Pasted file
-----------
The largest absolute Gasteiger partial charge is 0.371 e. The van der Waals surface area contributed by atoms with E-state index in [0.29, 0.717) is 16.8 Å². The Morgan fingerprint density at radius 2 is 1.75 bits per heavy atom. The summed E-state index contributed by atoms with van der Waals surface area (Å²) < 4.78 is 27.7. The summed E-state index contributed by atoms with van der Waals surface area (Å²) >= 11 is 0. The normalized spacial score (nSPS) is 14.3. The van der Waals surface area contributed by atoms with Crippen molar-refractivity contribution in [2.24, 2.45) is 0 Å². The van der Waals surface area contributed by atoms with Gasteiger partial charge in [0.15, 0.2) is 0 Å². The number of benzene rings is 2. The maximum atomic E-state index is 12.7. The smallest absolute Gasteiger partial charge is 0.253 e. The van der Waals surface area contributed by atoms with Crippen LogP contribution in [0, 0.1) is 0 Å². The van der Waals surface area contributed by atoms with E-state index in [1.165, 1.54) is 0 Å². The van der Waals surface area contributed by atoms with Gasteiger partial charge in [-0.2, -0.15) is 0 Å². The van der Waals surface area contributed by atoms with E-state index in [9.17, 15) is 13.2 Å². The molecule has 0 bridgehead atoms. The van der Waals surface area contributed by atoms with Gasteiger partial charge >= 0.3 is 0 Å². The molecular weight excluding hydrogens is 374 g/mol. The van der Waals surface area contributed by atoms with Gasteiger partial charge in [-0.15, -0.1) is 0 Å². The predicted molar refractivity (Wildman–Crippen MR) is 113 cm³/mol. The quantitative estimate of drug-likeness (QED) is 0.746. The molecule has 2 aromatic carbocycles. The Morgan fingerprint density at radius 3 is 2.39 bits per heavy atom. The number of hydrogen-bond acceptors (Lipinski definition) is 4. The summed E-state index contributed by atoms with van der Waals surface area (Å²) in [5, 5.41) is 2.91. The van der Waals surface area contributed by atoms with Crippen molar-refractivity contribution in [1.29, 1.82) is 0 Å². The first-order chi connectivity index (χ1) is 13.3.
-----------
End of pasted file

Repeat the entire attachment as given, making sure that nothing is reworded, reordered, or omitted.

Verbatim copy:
The largest absolute Gasteiger partial charge is 0.371 e. The van der Waals surface area contributed by atoms with E-state index in [0.29, 0.717) is 16.8 Å². The Morgan fingerprint density at radius 2 is 1.75 bits per heavy atom. The summed E-state index contributed by atoms with van der Waals surface area (Å²) < 4.78 is 27.7. The summed E-state index contributed by atoms with van der Waals surface area (Å²) >= 11 is 0. The normalized spacial score (nSPS) is 14.3. The van der Waals surface area contributed by atoms with Crippen molar-refractivity contribution in [2.24, 2.45) is 0 Å². The van der Waals surface area contributed by atoms with Gasteiger partial charge in [0.15, 0.2) is 0 Å². The number of benzene rings is 2. The maximum atomic E-state index is 12.7. The smallest absolute Gasteiger partial charge is 0.253 e. The van der Waals surface area contributed by atoms with Crippen LogP contribution in [0, 0.1) is 0 Å². The van der Waals surface area contributed by atoms with E-state index in [1.165, 1.54) is 0 Å². The van der Waals surface area contributed by atoms with Gasteiger partial charge in [-0.2, -0.15) is 0 Å². The van der Waals surface area contributed by atoms with E-state index in [9.17, 15) is 13.2 Å². The molecule has 0 bridgehead atoms. The van der Waals surface area contributed by atoms with Gasteiger partial charge >= 0.3 is 0 Å². The molecular weight excluding hydrogens is 374 g/mol. The van der Waals surface area contributed by atoms with Gasteiger partial charge in [-0.15, -0.1) is 0 Å². The predicted molar refractivity (Wildman–Crippen MR) is 113 cm³/mol. The quantitative estimate of drug-likeness (QED) is 0.746. The molecule has 2 aromatic carbocycles. The Morgan fingerprint density at radius 3 is 2.39 bits per heavy atom. The number of hydrogen-bond acceptors (Lipinski definition) is 4. The summed E-state index contributed by atoms with van der Waals surface area (Å²) in [5, 5.41) is 2.91. The van der Waals surface area contributed by atoms with Crippen molar-refractivity contribution in [1.29, 1.82) is 0 Å². The first-order chi connectivity index (χ1) is 13.3.